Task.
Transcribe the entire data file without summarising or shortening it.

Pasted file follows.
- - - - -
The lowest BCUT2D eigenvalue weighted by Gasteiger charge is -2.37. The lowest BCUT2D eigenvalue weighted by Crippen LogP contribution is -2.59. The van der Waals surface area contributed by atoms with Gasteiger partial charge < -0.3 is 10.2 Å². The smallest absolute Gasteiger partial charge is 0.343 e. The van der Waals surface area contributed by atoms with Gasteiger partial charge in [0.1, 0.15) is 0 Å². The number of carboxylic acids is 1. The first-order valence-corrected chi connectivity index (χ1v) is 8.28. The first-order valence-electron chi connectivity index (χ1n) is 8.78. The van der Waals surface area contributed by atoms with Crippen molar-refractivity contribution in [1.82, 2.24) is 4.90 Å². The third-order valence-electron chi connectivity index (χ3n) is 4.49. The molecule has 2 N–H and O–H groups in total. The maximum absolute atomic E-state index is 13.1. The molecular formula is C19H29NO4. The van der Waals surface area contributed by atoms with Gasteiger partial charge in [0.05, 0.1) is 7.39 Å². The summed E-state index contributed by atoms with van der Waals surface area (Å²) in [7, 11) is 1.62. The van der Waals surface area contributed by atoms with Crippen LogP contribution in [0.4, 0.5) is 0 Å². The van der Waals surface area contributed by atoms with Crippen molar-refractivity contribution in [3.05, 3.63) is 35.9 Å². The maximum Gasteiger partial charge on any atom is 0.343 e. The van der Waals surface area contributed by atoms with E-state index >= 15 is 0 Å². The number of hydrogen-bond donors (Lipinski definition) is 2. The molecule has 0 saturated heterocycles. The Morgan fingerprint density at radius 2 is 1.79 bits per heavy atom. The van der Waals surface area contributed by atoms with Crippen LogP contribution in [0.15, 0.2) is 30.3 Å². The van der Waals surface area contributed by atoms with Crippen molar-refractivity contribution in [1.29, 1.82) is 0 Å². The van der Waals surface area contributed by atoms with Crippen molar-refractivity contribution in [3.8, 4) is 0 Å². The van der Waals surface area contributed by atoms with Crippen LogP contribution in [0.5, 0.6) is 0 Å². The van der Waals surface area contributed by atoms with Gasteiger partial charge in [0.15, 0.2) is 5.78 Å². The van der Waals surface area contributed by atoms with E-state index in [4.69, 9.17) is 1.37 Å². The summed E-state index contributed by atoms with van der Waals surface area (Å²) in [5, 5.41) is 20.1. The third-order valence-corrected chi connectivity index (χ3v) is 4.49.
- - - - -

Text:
The lowest BCUT2D eigenvalue weighted by Gasteiger charge is -2.37. The lowest BCUT2D eigenvalue weighted by Crippen LogP contribution is -2.59. The van der Waals surface area contributed by atoms with Gasteiger partial charge < -0.3 is 10.2 Å². The smallest absolute Gasteiger partial charge is 0.343 e. The van der Waals surface area contributed by atoms with Gasteiger partial charge in [0.1, 0.15) is 0 Å². The number of carboxylic acids is 1. The first-order valence-corrected chi connectivity index (χ1v) is 8.28. The first-order valence-electron chi connectivity index (χ1n) is 8.78. The van der Waals surface area contributed by atoms with Crippen molar-refractivity contribution in [1.82, 2.24) is 4.90 Å². The third-order valence-electron chi connectivity index (χ3n) is 4.49. The molecule has 2 N–H and O–H groups in total. The maximum absolute atomic E-state index is 13.1. The molecular formula is C19H29NO4. The van der Waals surface area contributed by atoms with Gasteiger partial charge in [0.05, 0.1) is 7.39 Å². The summed E-state index contributed by atoms with van der Waals surface area (Å²) in [7, 11) is 1.62. The van der Waals surface area contributed by atoms with Crippen LogP contribution in [0.4, 0.5) is 0 Å². The van der Waals surface area contributed by atoms with Crippen molar-refractivity contribution in [3.05, 3.63) is 35.9 Å². The maximum Gasteiger partial charge on any atom is 0.343 e. The van der Waals surface area contributed by atoms with E-state index >= 15 is 0 Å². The number of hydrogen-bond donors (Lipinski definition) is 2. The molecule has 0 saturated heterocycles. The Morgan fingerprint density at radius 2 is 1.79 bits per heavy atom. The van der Waals surface area contributed by atoms with Crippen LogP contribution in [0.15, 0.2) is 30.3 Å². The van der Waals surface area contributed by atoms with Crippen molar-refractivity contribution in [1.29, 1.82) is 0 Å². The van der Waals surface area contributed by atoms with Crippen molar-refractivity contribution in [3.8, 4) is 0 Å². The van der Waals surface area contributed by atoms with Crippen LogP contribution in [0.5, 0.6) is 0 Å². The van der Waals surface area contributed by atoms with Gasteiger partial charge in [0.15, 0.2) is 5.78 Å². The van der Waals surface area contributed by atoms with E-state index in [4.69, 9.17) is 1.37 Å². The summed E-state index contributed by atoms with van der Waals surface area (Å²) in [5, 5.41) is 20.1. The third-order valence-corrected chi connectivity index (χ3v) is 4.49.